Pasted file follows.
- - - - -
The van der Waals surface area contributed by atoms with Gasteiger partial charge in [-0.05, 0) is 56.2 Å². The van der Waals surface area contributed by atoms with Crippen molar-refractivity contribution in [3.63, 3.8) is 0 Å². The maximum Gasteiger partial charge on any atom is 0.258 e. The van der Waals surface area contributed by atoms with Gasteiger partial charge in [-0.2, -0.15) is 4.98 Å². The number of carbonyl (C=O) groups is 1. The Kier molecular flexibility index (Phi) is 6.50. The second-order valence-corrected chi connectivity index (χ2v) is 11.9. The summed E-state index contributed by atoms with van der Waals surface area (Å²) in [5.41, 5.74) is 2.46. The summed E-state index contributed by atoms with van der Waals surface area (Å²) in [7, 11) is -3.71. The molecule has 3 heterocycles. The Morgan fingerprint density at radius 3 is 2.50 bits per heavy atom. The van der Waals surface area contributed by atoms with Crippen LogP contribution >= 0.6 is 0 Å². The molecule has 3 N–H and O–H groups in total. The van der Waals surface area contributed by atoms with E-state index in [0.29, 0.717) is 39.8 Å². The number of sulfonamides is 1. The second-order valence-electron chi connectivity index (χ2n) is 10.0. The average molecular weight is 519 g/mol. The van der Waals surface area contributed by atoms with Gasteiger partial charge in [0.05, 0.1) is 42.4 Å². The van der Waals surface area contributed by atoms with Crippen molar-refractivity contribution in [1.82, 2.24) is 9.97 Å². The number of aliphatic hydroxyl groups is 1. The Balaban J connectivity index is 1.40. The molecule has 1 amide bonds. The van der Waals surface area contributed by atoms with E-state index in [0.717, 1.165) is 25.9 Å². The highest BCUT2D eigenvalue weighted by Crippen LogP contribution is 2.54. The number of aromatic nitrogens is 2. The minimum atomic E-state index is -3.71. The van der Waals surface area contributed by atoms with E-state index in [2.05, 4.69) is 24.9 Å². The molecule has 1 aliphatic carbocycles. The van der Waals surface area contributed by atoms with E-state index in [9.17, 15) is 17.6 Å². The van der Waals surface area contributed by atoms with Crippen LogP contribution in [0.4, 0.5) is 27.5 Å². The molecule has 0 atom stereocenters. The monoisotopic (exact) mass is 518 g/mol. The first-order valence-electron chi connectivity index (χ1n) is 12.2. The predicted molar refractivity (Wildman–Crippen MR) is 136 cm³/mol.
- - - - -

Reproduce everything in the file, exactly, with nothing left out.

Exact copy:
The van der Waals surface area contributed by atoms with Gasteiger partial charge in [-0.05, 0) is 56.2 Å². The van der Waals surface area contributed by atoms with Crippen molar-refractivity contribution in [3.63, 3.8) is 0 Å². The maximum Gasteiger partial charge on any atom is 0.258 e. The van der Waals surface area contributed by atoms with Gasteiger partial charge in [-0.2, -0.15) is 4.98 Å². The number of carbonyl (C=O) groups is 1. The Kier molecular flexibility index (Phi) is 6.50. The second-order valence-corrected chi connectivity index (χ2v) is 11.9. The summed E-state index contributed by atoms with van der Waals surface area (Å²) in [5.41, 5.74) is 2.46. The summed E-state index contributed by atoms with van der Waals surface area (Å²) in [7, 11) is -3.71. The molecule has 3 heterocycles. The Morgan fingerprint density at radius 3 is 2.50 bits per heavy atom. The van der Waals surface area contributed by atoms with Crippen LogP contribution >= 0.6 is 0 Å². The molecule has 3 N–H and O–H groups in total. The van der Waals surface area contributed by atoms with E-state index in [0.29, 0.717) is 39.8 Å². The number of sulfonamides is 1. The second-order valence-electron chi connectivity index (χ2n) is 10.0. The average molecular weight is 519 g/mol. The van der Waals surface area contributed by atoms with Gasteiger partial charge in [0.05, 0.1) is 42.4 Å². The van der Waals surface area contributed by atoms with Crippen molar-refractivity contribution in [1.82, 2.24) is 9.97 Å². The number of aliphatic hydroxyl groups is 1. The Balaban J connectivity index is 1.40. The molecule has 1 amide bonds. The van der Waals surface area contributed by atoms with E-state index in [0.717, 1.165) is 25.9 Å². The highest BCUT2D eigenvalue weighted by Crippen LogP contribution is 2.54. The number of aromatic nitrogens is 2. The minimum atomic E-state index is -3.71. The van der Waals surface area contributed by atoms with E-state index in [2.05, 4.69) is 24.9 Å². The molecule has 1 aliphatic carbocycles. The van der Waals surface area contributed by atoms with E-state index in [9.17, 15) is 17.6 Å². The van der Waals surface area contributed by atoms with Crippen LogP contribution in [0.4, 0.5) is 27.5 Å². The molecule has 0 atom stereocenters. The monoisotopic (exact) mass is 518 g/mol. The first-order valence-electron chi connectivity index (χ1n) is 12.2. The predicted molar refractivity (Wildman–Crippen MR) is 136 cm³/mol.